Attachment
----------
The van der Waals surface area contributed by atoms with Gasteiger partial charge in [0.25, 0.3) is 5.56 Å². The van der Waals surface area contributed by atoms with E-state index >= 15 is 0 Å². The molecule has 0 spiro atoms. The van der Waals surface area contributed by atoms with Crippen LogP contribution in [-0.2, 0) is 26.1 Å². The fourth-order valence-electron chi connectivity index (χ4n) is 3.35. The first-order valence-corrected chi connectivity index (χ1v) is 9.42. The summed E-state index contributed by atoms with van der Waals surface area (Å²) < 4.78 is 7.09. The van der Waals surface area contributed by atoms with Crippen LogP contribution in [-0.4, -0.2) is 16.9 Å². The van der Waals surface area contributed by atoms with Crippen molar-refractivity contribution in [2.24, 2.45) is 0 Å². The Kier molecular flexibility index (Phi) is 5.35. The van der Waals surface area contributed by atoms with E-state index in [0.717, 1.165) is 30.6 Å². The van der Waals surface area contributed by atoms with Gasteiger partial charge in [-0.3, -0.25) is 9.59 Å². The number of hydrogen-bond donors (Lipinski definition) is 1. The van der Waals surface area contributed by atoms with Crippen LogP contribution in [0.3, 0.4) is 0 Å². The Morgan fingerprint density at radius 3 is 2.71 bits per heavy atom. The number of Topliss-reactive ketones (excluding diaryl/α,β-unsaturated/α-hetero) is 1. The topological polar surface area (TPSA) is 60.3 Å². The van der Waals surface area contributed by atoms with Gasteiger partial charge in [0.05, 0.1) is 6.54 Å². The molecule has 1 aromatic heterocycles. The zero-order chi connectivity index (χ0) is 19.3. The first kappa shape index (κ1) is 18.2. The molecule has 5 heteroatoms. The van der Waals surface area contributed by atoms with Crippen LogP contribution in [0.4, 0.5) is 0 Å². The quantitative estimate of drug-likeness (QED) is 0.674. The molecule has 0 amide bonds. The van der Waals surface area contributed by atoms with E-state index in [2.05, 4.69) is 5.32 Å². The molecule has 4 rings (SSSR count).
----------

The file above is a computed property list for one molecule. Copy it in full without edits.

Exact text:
The van der Waals surface area contributed by atoms with Gasteiger partial charge in [0.25, 0.3) is 5.56 Å². The van der Waals surface area contributed by atoms with E-state index >= 15 is 0 Å². The molecule has 0 spiro atoms. The van der Waals surface area contributed by atoms with Crippen LogP contribution in [-0.2, 0) is 26.1 Å². The fourth-order valence-electron chi connectivity index (χ4n) is 3.35. The first-order valence-corrected chi connectivity index (χ1v) is 9.42. The summed E-state index contributed by atoms with van der Waals surface area (Å²) < 4.78 is 7.09. The van der Waals surface area contributed by atoms with Crippen LogP contribution in [-0.4, -0.2) is 16.9 Å². The van der Waals surface area contributed by atoms with Crippen molar-refractivity contribution in [2.24, 2.45) is 0 Å². The Kier molecular flexibility index (Phi) is 5.35. The van der Waals surface area contributed by atoms with E-state index in [0.717, 1.165) is 30.6 Å². The van der Waals surface area contributed by atoms with Gasteiger partial charge in [-0.3, -0.25) is 9.59 Å². The number of hydrogen-bond donors (Lipinski definition) is 1. The van der Waals surface area contributed by atoms with Crippen LogP contribution in [0.3, 0.4) is 0 Å². The Morgan fingerprint density at radius 3 is 2.71 bits per heavy atom. The number of Topliss-reactive ketones (excluding diaryl/α,β-unsaturated/α-hetero) is 1. The topological polar surface area (TPSA) is 60.3 Å². The van der Waals surface area contributed by atoms with Gasteiger partial charge in [0.05, 0.1) is 6.54 Å². The molecule has 1 aromatic heterocycles. The zero-order chi connectivity index (χ0) is 19.3. The first kappa shape index (κ1) is 18.2. The molecule has 5 heteroatoms. The van der Waals surface area contributed by atoms with Crippen LogP contribution in [0.4, 0.5) is 0 Å². The quantitative estimate of drug-likeness (QED) is 0.674. The molecule has 0 amide bonds. The van der Waals surface area contributed by atoms with E-state index in [2.05, 4.69) is 5.32 Å². The molecule has 4 rings (SSSR count).